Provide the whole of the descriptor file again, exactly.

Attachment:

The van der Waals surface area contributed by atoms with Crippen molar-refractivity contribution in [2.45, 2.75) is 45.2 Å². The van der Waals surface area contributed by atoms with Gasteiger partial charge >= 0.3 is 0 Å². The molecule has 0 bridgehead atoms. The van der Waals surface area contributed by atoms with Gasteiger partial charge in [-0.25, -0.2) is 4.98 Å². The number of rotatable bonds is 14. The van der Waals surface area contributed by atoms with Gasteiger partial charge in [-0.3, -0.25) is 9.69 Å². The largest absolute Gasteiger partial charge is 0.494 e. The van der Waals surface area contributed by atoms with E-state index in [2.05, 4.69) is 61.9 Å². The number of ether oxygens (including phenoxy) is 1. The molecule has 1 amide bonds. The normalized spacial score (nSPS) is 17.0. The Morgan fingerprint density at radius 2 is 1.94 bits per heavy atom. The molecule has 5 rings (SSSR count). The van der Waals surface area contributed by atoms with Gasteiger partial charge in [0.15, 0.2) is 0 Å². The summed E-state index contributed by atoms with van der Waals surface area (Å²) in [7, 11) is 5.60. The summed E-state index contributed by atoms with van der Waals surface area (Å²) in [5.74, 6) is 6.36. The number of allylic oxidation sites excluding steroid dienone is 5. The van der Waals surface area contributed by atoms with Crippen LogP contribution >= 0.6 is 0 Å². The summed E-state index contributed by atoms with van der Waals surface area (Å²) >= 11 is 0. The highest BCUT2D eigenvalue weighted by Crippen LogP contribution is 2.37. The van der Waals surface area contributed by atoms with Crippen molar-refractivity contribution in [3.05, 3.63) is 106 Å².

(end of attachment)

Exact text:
The van der Waals surface area contributed by atoms with Crippen molar-refractivity contribution in [2.45, 2.75) is 45.2 Å². The van der Waals surface area contributed by atoms with Gasteiger partial charge >= 0.3 is 0 Å². The molecule has 0 bridgehead atoms. The van der Waals surface area contributed by atoms with Gasteiger partial charge in [-0.25, -0.2) is 4.98 Å². The number of rotatable bonds is 14. The van der Waals surface area contributed by atoms with Gasteiger partial charge in [-0.3, -0.25) is 9.69 Å². The largest absolute Gasteiger partial charge is 0.494 e. The van der Waals surface area contributed by atoms with E-state index in [2.05, 4.69) is 61.9 Å². The number of ether oxygens (including phenoxy) is 1. The molecule has 1 amide bonds. The normalized spacial score (nSPS) is 17.0. The Morgan fingerprint density at radius 2 is 1.94 bits per heavy atom. The molecule has 5 rings (SSSR count). The van der Waals surface area contributed by atoms with Gasteiger partial charge in [0.15, 0.2) is 0 Å². The summed E-state index contributed by atoms with van der Waals surface area (Å²) in [7, 11) is 5.60. The summed E-state index contributed by atoms with van der Waals surface area (Å²) in [5.74, 6) is 6.36. The number of allylic oxidation sites excluding steroid dienone is 5. The van der Waals surface area contributed by atoms with Crippen LogP contribution >= 0.6 is 0 Å². The summed E-state index contributed by atoms with van der Waals surface area (Å²) >= 11 is 0. The highest BCUT2D eigenvalue weighted by Crippen LogP contribution is 2.37. The van der Waals surface area contributed by atoms with Crippen molar-refractivity contribution in [3.05, 3.63) is 106 Å².